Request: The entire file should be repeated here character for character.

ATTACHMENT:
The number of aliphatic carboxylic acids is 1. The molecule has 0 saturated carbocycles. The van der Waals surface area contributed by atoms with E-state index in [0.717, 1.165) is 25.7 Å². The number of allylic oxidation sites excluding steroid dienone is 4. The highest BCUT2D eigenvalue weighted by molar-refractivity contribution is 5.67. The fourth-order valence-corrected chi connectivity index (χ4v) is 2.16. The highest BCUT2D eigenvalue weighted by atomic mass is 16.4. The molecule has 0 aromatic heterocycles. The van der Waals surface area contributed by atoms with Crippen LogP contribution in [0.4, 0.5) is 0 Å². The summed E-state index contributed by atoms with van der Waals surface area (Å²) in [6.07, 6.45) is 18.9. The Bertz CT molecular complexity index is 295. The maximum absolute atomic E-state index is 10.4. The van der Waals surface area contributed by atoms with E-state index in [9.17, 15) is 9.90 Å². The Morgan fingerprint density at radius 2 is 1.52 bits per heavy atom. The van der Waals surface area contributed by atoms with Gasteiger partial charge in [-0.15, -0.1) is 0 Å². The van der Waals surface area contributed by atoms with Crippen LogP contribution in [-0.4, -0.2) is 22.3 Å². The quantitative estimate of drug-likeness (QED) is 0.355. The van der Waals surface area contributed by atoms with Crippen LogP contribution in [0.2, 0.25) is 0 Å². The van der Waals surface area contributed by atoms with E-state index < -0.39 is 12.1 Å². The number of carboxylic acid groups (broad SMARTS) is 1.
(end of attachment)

The number of aliphatic carboxylic acids is 1. The molecule has 0 saturated carbocycles. The van der Waals surface area contributed by atoms with E-state index in [0.717, 1.165) is 25.7 Å². The number of allylic oxidation sites excluding steroid dienone is 4. The highest BCUT2D eigenvalue weighted by molar-refractivity contribution is 5.67. The fourth-order valence-corrected chi connectivity index (χ4v) is 2.16. The highest BCUT2D eigenvalue weighted by atomic mass is 16.4. The molecule has 0 aromatic heterocycles. The van der Waals surface area contributed by atoms with Crippen LogP contribution in [0.4, 0.5) is 0 Å². The summed E-state index contributed by atoms with van der Waals surface area (Å²) in [6.07, 6.45) is 18.9. The Bertz CT molecular complexity index is 295. The maximum absolute atomic E-state index is 10.4. The van der Waals surface area contributed by atoms with E-state index in [9.17, 15) is 9.90 Å². The Morgan fingerprint density at radius 2 is 1.52 bits per heavy atom. The van der Waals surface area contributed by atoms with Gasteiger partial charge in [-0.15, -0.1) is 0 Å². The van der Waals surface area contributed by atoms with Crippen LogP contribution in [-0.4, -0.2) is 22.3 Å². The quantitative estimate of drug-likeness (QED) is 0.355. The van der Waals surface area contributed by atoms with Crippen LogP contribution in [0.2, 0.25) is 0 Å². The van der Waals surface area contributed by atoms with E-state index < -0.39 is 12.1 Å². The number of carboxylic acid groups (broad SMARTS) is 1.